HS: It is the first day of May, 2015 and I am sitting here with Kathy Zaumseil who officially retired from RAFI about 2 months ago. I will let her go ahead and introduce herself.
KZ: My name is Kathy Zaumseil and I am the former director of administration for RAFI. I started with RAFI in 1990 and had worked a couple of years with the parent organization, Rural Advancement Fund. I had been with RAFI for 25 years. HS: Could you please tell me what attracted you to RAFI?
KZ: I had found my way to Pittsboro from having been a Peace Corps volunteer in West Africa where I worked in a small village with subsistence farmers. I found myself in Pittsboro looking for work and here was the Rural Advancement Fund in Pittsboro. One of the projects was the International Genetic Resources program that worked internationally with farmer organizations, particularly in the third world, addressing issues of genetic diversity in agriculture. Coming from Africa, I thought, here is this organization with international work right here in Pittsboro, this little town of Pittsboro! My couple of years in NC I had done some organizing work, helped to organize low-income communities in Durham to advocate for self-improvements in the neighborhood, and my work in Senegal had to do with community organization, working with the villages on organizing themselves and helping identify small community self-help projects to work on. So, I’m kind of an organizer at heart.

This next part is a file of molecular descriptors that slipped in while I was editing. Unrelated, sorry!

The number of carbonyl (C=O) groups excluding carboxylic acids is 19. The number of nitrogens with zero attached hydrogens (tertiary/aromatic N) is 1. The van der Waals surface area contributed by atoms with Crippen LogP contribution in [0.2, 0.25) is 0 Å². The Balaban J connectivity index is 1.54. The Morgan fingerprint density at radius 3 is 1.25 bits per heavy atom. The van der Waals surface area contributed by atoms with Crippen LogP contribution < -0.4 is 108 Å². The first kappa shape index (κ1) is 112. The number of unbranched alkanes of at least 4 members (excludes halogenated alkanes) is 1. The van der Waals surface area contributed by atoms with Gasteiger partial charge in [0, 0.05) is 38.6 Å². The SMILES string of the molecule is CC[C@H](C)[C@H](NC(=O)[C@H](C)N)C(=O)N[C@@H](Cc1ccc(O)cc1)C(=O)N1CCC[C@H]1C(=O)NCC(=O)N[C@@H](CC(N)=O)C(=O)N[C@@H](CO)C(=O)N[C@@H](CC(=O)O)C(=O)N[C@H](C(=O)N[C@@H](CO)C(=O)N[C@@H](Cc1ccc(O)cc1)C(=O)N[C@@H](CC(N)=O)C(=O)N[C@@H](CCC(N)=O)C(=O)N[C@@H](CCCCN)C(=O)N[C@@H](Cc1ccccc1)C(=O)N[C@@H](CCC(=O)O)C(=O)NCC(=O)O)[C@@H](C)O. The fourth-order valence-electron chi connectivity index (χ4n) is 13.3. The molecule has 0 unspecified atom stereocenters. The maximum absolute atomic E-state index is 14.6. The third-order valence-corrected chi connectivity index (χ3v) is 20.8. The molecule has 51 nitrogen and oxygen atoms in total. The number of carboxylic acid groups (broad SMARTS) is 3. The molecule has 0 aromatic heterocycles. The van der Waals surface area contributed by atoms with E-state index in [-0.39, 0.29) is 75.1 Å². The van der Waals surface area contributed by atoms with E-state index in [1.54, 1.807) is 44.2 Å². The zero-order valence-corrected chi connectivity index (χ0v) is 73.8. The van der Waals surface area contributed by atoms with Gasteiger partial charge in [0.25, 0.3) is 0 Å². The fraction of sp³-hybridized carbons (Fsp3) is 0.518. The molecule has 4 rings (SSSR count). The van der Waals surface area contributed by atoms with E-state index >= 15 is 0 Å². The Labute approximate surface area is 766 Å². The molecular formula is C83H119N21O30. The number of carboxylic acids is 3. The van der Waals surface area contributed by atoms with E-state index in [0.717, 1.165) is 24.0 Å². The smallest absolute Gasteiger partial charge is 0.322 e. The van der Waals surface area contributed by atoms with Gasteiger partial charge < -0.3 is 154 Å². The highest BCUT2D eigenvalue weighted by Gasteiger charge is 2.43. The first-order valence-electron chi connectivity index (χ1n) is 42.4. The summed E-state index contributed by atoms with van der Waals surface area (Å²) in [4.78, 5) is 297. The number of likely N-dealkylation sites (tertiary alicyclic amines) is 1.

One of the names associated with the Rural Advancement Fund at the time was Betty Bailey and I didn’t know her, but knew her name as someone who was doing a great job at organizing. She had worked on organizing citizens in Randolph County about the building of a dam, and in Durham I heard that she was working on the Farm Survival Project with Rural Advancement Fund. So, I was fortunate to be introduced to a couple of the people who worked for RAFI, (for Rural Advancement Fund at the time). Hope Shand, who worked with the International Genetic Resources program, was preparing to go on maternity leave. She really wanted to get someone in there who could keep up with the flow of communications and assist with research. She was working on a publication called the RAFI Communique and it addressed the early warning signals of the socioeconomic impacts of biotechnology on the third world and third world agriculture. She had contacts from around the world – Asia, Latin America, South America. Back in those days we weren’t doing email, so it was all letter correspondence. She wanted somebody in the office to keep up with the flow of communications, do research, and monitor some of the developments that were happening in regards to biotechnology.
HS: What is a fond memory that you have of your early days at RAFI?